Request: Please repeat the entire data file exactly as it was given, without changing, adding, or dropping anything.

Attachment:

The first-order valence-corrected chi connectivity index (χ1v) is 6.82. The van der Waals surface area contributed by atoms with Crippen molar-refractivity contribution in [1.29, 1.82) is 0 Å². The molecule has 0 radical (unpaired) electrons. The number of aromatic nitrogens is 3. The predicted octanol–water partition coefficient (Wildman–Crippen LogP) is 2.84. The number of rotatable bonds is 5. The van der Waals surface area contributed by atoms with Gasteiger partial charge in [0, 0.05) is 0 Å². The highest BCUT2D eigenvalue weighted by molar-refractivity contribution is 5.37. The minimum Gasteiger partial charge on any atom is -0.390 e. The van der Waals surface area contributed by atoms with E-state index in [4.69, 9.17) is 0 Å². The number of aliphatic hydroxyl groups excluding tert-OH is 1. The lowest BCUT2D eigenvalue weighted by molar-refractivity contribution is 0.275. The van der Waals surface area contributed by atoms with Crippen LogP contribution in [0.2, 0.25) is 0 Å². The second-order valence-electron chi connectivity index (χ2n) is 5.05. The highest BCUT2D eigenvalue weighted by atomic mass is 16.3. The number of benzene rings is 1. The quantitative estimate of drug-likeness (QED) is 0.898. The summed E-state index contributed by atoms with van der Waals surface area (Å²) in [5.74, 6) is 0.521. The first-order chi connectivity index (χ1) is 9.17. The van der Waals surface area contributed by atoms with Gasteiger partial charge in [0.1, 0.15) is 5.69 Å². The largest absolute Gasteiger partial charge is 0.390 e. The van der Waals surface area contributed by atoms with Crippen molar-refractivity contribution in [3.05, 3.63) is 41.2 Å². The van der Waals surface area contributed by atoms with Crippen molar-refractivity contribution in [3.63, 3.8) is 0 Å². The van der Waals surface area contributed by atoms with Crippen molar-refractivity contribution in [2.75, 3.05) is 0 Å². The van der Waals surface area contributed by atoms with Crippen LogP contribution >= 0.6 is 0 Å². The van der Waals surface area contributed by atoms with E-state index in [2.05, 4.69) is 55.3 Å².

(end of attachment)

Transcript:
The first-order valence-corrected chi connectivity index (χ1v) is 6.82. The van der Waals surface area contributed by atoms with Crippen molar-refractivity contribution in [1.29, 1.82) is 0 Å². The molecule has 0 radical (unpaired) electrons. The number of aromatic nitrogens is 3. The predicted octanol–water partition coefficient (Wildman–Crippen LogP) is 2.84. The number of rotatable bonds is 5. The van der Waals surface area contributed by atoms with Gasteiger partial charge in [0, 0.05) is 0 Å². The highest BCUT2D eigenvalue weighted by molar-refractivity contribution is 5.37. The minimum Gasteiger partial charge on any atom is -0.390 e. The van der Waals surface area contributed by atoms with E-state index in [4.69, 9.17) is 0 Å². The number of aliphatic hydroxyl groups excluding tert-OH is 1. The lowest BCUT2D eigenvalue weighted by molar-refractivity contribution is 0.275. The van der Waals surface area contributed by atoms with Crippen LogP contribution in [0.2, 0.25) is 0 Å². The second-order valence-electron chi connectivity index (χ2n) is 5.05. The highest BCUT2D eigenvalue weighted by atomic mass is 16.3. The number of benzene rings is 1. The quantitative estimate of drug-likeness (QED) is 0.898. The summed E-state index contributed by atoms with van der Waals surface area (Å²) in [5.74, 6) is 0.521. The first-order chi connectivity index (χ1) is 9.17. The van der Waals surface area contributed by atoms with Gasteiger partial charge in [0.1, 0.15) is 5.69 Å². The largest absolute Gasteiger partial charge is 0.390 e. The van der Waals surface area contributed by atoms with Crippen molar-refractivity contribution in [3.05, 3.63) is 41.2 Å². The van der Waals surface area contributed by atoms with Crippen molar-refractivity contribution in [3.63, 3.8) is 0 Å². The van der Waals surface area contributed by atoms with Crippen molar-refractivity contribution in [2.75, 3.05) is 0 Å². The van der Waals surface area contributed by atoms with Crippen LogP contribution >= 0.6 is 0 Å². The van der Waals surface area contributed by atoms with E-state index in [2.05, 4.69) is 55.3 Å².